UK-based infrastructure firm InfraStrata has said it has acquired “substantially all of the assets of Burntisland Fabrication,” also known as BiFab, a company that entered into administration in late 2020.
BiFab specializes in major fabrication works from facilities in Scotland for the oil and gas, renewable, and infrastructure industries.
Infrastrata said the acquisition provided it with increased capacity across two sites in prime locations in Scotland with particular regard to renewable and defense projects; Methil on the east coast of Scotland and Arnish on the west coast of Scotland. The Burntisland site will not form part of the transaction.
The company paid £650,000 in cash for the assets with further deferred consideration of up to £200,000 in cash, subject to achievement of future revenue targets.
Infrastrata, which in 2019 bough Harland & Wolff, a Belfast based yard that built the Titanic, said the newly acquired BiFab assets would trade under the Harland & Wolff brand “and represent the final fabrication piece of its UK footprint, positioning the company to fully deliver on its its existing strategy quicker than it would have done with only its two existing sites: Harland & Wolff (Belfast) and Harland & Wolff (Appledore).
The acquisition includes over 25,000m2 of undercover fabrication capacity acquired, with 580,000 m2 of total site area and 24,000 tonnes of quayside load-out capabilities, and annual throughput tonnage potential estimated at over 100,000 tonnes and waterfront sites capable of load in, load out and launching activities.
Infrastrata noted that sites are in close proximity to an array of wind farm projects currently ongoing and planned in the Irish Sea and the North Sea; with significant fabrication capabilities added through the acquisition.
According to the company, the acquisition brings numerous historic pre-qualification and live tender opportunities in addition to the track record in the oil & gas and renewables markets that Bifab has already established.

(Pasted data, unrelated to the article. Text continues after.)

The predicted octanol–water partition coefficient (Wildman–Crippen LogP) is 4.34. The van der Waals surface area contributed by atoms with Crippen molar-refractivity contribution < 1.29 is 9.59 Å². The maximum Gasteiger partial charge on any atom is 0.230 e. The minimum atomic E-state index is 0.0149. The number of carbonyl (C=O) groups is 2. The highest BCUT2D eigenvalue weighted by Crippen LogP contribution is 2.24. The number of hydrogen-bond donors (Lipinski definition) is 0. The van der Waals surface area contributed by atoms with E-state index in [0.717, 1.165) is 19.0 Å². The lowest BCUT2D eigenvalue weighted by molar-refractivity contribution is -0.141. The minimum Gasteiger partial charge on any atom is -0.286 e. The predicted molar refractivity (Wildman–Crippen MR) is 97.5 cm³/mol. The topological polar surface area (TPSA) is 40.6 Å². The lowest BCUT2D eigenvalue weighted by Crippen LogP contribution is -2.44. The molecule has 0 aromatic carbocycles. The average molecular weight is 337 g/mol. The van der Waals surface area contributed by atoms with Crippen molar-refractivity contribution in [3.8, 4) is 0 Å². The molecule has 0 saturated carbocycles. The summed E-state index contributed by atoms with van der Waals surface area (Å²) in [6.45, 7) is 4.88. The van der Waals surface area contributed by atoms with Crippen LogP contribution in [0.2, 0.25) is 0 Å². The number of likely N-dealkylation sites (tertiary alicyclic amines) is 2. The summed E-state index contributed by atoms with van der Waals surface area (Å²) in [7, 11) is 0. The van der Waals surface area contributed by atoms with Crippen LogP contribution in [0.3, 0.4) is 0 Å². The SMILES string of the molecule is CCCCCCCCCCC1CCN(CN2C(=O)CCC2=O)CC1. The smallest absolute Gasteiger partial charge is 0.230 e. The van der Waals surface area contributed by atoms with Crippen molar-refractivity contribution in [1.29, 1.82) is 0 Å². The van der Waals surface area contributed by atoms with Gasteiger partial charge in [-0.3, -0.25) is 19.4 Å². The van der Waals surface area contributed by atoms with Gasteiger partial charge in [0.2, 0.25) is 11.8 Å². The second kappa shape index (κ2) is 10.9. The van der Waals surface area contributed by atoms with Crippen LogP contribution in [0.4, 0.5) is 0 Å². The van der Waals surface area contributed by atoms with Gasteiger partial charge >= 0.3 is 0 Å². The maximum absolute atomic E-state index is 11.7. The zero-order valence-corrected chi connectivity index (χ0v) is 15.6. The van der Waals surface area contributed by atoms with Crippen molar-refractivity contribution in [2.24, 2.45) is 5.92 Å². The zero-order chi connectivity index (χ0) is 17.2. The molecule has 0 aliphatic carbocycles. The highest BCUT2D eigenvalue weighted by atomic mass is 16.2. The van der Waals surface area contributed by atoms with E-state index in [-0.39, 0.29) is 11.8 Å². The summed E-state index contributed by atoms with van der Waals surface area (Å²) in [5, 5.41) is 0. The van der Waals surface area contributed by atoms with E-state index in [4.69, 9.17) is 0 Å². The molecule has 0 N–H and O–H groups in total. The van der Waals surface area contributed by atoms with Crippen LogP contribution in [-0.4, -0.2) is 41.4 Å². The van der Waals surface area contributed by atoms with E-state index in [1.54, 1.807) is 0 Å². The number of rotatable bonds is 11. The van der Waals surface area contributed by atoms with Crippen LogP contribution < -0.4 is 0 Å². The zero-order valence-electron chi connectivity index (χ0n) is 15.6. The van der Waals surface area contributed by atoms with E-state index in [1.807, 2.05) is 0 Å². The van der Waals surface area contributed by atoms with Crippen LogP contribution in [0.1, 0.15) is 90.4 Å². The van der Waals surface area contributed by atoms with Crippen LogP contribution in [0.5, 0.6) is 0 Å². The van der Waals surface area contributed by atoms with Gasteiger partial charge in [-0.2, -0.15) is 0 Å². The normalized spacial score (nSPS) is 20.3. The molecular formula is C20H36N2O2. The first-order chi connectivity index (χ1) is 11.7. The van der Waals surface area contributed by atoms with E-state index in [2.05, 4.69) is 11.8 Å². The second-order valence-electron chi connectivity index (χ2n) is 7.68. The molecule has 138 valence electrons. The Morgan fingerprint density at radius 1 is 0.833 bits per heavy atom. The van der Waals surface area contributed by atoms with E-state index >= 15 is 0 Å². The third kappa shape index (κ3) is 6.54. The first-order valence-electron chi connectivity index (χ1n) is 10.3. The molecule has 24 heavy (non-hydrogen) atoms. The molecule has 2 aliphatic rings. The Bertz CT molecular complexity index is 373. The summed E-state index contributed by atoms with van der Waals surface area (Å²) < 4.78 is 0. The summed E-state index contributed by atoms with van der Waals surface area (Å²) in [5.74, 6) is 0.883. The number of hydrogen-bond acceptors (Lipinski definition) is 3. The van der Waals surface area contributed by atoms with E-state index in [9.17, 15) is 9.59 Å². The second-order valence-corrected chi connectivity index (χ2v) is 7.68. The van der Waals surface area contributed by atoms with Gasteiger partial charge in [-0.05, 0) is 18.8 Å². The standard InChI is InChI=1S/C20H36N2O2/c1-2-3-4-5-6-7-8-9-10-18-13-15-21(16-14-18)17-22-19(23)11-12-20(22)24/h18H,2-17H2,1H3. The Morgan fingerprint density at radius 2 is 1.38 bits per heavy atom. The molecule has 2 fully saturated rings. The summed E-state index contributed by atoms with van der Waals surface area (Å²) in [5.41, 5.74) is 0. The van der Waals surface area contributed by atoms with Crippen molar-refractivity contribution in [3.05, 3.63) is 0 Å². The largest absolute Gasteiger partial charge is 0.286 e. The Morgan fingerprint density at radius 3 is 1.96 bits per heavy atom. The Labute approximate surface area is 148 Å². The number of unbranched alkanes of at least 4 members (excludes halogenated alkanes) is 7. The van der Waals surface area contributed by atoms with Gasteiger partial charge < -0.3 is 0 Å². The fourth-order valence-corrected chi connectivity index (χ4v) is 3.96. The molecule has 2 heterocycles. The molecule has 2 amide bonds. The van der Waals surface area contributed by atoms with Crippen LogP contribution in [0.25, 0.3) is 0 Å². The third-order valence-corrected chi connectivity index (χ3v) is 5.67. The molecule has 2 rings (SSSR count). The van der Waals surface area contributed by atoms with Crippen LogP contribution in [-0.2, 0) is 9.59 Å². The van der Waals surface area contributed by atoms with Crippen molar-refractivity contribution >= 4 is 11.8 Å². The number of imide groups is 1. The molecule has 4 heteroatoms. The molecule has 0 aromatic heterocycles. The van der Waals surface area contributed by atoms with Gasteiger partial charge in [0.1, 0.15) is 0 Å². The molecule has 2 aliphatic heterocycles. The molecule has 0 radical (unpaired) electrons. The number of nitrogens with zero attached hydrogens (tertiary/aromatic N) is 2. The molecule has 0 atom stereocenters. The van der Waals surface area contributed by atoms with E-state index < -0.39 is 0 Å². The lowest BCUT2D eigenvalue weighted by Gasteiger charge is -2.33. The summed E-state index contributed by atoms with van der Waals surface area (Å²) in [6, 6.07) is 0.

“The assets acquired and up to 29 existing employees will come under the newly formed Harland & Wolff (Methil) Limited, a fully owned subsidiary of the Company; employees are currently on furlough and will be brought back as required to re-establish operations at the sites,” Infrastrata said.
Lack of local shipbuilding capacity. Wind industry opportunities
The company further said that the reason for the acquisition was the fact there is a shortage of UK shipbuilding and heavy fabrication capacity, as well as the wish to target the growing offshore wind opportunities in the region.
“In 2019, the Company set out its objective of being revenue generating as quickly as possible and the acquisition of Harland & Wolff (Belfast) was quickly followed by the acquisition of Harland & Wolff (Appledore). As the year has evolved, it has become more obvious than ever that the UK lacks sufficient shipbuilding and heavy fabrication capacity. This has been exacerbated by the Government’s twin strategy of rejuvenating the shipbuilding sector coupled with the “Green Industrial Revolution,” Infrastrata said.